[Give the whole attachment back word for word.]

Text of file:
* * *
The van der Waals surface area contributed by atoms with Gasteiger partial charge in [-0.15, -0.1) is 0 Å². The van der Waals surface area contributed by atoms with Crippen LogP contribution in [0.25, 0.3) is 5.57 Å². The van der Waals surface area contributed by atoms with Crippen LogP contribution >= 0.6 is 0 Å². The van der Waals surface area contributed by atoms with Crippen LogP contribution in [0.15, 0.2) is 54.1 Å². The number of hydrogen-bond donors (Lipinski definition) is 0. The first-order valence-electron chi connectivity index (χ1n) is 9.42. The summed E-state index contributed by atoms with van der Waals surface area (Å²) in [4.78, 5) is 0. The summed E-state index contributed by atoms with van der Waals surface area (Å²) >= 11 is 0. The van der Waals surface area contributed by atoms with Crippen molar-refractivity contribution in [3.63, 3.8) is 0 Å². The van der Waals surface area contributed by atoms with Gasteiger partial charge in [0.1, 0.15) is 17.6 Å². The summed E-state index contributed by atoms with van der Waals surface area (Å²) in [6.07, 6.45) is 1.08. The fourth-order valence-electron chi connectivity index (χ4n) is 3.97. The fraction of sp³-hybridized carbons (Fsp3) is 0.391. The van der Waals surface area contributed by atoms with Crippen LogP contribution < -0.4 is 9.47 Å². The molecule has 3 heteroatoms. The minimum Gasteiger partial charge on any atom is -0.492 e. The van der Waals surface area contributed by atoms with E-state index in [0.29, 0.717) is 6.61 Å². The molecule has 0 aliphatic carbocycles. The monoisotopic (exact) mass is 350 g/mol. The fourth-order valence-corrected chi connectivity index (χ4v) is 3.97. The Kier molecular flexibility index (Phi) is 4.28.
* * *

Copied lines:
The van der Waals surface area contributed by atoms with Gasteiger partial charge in [-0.15, -0.1) is 0 Å². The van der Waals surface area contributed by atoms with Crippen LogP contribution in [0.25, 0.3) is 5.57 Å². The van der Waals surface area contributed by atoms with Crippen LogP contribution >= 0.6 is 0 Å². The van der Waals surface area contributed by atoms with Crippen LogP contribution in [0.15, 0.2) is 54.1 Å². The number of hydrogen-bond donors (Lipinski definition) is 0. The first-order valence-electron chi connectivity index (χ1n) is 9.42. The summed E-state index contributed by atoms with van der Waals surface area (Å²) in [4.78, 5) is 0. The summed E-state index contributed by atoms with van der Waals surface area (Å²) >= 11 is 0. The van der Waals surface area contributed by atoms with Crippen molar-refractivity contribution in [3.63, 3.8) is 0 Å². The van der Waals surface area contributed by atoms with Gasteiger partial charge in [0.1, 0.15) is 17.6 Å². The summed E-state index contributed by atoms with van der Waals surface area (Å²) in [6.07, 6.45) is 1.08. The fourth-order valence-electron chi connectivity index (χ4n) is 3.97. The fraction of sp³-hybridized carbons (Fsp3) is 0.391. The van der Waals surface area contributed by atoms with Crippen LogP contribution < -0.4 is 9.47 Å². The molecule has 3 heteroatoms. The minimum Gasteiger partial charge on any atom is -0.492 e. The van der Waals surface area contributed by atoms with E-state index in [0.29, 0.717) is 6.61 Å². The molecule has 0 aliphatic carbocycles. The monoisotopic (exact) mass is 350 g/mol. The fourth-order valence-corrected chi connectivity index (χ4v) is 3.97. The Kier molecular flexibility index (Phi) is 4.28.